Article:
Arms Looters Outnumbered Troops

A U.S. soldier checks the radiation level of a canister containing "yellow cake," or uranium oxide, which was looted during the war from the nuclear facility in Tuwaitha, south of Baghdad, and being brought back for safekeeping in the sprawling complex, June 24, 2003. AP

Explosives were looted from the Al-Qaqaa ammunitions site in Iraq while outnumbered U.S. soldiers assigned to guard the materials watched helplessly, soldiers told the Los Angeles Times.

About a dozen U.S. troops were guarding the sprawling facility in the weeks after the April 2003 fall of Baghdad when Iraqi looters raided the site, the newspaper quoted a group of unidentified soldiers as saying. U.S. Army reservists and National Guardsmen witnessed the looting and some soldiers sent messages to commanders in Baghdad requesting help, but received no reply, they said.

"It was complete chaos. It was looting like L.A. during the Rodney King riots," one officer said.

The eyewitness accounts reported by the Times are the first provided by U.S. soldiers and bolster claims that the U.S. military had failed to safeguard the powerful explosives, the newspaper said.

Iraqi officials told the United Nations International Atomic Energy Agency last month that about 380 tons of high-grade explosives, a type powerful enough to detonate a nuclear weapon, had been taken from the Al-Qaqaa facility.

Soldiers who belong to two different units described how Iraqis snatched explosives from unsecured bunkers and drove off with them in pickup trucks.

The soldiers who spoke to the Times asked to remain unidentified, saying they feared retaliation from the Pentagon.

The soldiers said they could not confirm that looters took the particularly powerful explosives known as HMX and RDX. One soldier, however, said U.S. forces saw looters load trucks with bags marked "hexamine," which is a key ingredient for HMX.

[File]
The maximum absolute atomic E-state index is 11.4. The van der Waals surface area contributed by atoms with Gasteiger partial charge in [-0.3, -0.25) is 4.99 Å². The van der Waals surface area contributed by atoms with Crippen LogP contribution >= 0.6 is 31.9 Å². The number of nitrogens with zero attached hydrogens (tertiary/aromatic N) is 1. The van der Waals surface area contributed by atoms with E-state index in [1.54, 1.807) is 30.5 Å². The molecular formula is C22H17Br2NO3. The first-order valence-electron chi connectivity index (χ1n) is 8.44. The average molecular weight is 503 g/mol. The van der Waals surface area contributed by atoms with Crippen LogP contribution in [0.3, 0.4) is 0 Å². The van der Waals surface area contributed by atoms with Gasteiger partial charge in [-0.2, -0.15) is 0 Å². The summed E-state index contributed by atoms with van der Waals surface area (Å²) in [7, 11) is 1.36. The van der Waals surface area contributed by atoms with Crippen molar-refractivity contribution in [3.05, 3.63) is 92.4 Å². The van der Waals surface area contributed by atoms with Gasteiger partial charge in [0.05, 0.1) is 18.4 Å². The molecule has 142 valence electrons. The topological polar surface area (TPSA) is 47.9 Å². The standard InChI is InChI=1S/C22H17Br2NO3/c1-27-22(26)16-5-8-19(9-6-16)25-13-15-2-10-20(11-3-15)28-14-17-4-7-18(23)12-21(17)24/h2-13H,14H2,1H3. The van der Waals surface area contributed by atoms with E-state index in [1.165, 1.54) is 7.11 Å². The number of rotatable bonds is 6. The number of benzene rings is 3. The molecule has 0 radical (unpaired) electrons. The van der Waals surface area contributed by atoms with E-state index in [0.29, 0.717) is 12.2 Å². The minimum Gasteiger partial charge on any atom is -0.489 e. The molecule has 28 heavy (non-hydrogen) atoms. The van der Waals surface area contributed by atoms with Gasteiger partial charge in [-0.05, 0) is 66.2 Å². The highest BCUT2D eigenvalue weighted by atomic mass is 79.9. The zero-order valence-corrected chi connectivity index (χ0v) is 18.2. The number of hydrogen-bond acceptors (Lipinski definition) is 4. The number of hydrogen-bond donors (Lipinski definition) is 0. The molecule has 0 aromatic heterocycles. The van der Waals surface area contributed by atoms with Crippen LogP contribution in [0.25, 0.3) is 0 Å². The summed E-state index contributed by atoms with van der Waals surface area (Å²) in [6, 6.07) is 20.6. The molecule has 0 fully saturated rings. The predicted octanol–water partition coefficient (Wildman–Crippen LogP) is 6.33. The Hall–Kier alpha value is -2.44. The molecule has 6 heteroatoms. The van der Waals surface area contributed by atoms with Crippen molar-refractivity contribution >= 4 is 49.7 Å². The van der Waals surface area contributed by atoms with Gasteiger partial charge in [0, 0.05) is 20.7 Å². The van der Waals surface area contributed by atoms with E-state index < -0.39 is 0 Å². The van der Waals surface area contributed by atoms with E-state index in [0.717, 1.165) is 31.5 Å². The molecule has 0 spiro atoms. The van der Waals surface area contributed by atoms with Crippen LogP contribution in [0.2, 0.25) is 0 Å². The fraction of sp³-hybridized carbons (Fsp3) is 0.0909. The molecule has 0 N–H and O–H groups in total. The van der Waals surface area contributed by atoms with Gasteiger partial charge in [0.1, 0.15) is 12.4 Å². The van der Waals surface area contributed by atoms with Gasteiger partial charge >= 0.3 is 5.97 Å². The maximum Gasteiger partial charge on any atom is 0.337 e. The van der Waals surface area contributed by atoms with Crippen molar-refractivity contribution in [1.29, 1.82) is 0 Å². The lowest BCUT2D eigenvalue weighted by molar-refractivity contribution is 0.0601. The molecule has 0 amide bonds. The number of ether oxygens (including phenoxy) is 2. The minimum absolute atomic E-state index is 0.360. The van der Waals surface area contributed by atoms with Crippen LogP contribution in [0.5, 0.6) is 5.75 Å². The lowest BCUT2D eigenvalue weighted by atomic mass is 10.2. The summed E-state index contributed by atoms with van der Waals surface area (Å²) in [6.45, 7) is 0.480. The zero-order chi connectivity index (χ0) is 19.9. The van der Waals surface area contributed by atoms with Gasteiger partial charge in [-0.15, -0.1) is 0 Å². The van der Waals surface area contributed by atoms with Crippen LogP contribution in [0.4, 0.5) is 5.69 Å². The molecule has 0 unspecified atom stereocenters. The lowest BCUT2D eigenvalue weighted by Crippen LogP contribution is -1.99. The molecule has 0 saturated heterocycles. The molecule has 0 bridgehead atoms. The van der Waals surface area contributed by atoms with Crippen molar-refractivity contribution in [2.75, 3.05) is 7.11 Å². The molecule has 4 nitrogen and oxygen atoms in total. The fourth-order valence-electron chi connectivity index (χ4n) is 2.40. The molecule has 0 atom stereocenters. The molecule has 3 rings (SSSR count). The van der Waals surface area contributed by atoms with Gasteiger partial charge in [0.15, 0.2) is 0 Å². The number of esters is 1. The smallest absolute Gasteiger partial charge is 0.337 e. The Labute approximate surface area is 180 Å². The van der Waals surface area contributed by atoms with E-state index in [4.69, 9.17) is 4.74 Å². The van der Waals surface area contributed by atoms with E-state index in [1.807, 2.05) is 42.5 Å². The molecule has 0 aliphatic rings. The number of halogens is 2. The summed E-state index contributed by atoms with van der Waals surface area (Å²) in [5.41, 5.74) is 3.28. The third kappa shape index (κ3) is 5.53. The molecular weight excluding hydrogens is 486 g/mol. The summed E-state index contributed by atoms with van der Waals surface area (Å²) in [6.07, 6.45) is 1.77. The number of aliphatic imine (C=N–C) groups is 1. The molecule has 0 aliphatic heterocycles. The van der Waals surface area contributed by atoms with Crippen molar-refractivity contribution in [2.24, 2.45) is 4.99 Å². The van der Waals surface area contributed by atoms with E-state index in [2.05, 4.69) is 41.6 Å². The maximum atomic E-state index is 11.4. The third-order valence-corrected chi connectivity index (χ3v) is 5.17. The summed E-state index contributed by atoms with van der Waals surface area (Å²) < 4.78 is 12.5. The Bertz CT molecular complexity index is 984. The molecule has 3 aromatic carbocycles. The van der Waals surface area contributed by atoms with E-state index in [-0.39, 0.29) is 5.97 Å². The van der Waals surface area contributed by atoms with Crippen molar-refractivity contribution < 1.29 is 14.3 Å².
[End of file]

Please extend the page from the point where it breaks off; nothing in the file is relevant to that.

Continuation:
One senior noncommissioned officer said troops "were running from one side of the compound to the other side, trying to kick people out" and that at least 100 vehicles were at the site waiting for the military to leave so that they could loot the munitions.

The Pentagon has offered accounts that suggest the explosives were removed before the U.S.-led invasion to oust Iraqi leader Saddam Hussein and not during the chaos following the fall of Baghdad.

A Pentagon statement last week said the removal of the explosives would have required dozens of heavy trucks moving along the same roads as U.S. combat divisions.

The missing explosives became a campaign issue with Sen. John Kerry claiming it was further evidence of the Bush administration's poor handling of the war.

Four soldiers who are members of the Germany-based 317th Support Center and the 258th Rear Area Operations Center, an Arizona-based Army National Guard unit, said the looting happened over several weeks in late April and early May 2003.

Asked about the soldiers' accounts, Pentagon spokeswoman Rose-Ann Lynch told the newspaper: "We take the report of missing munitions very seriously. And we are looking into the facts and circumstances of this incident."
  • John Esterbrook

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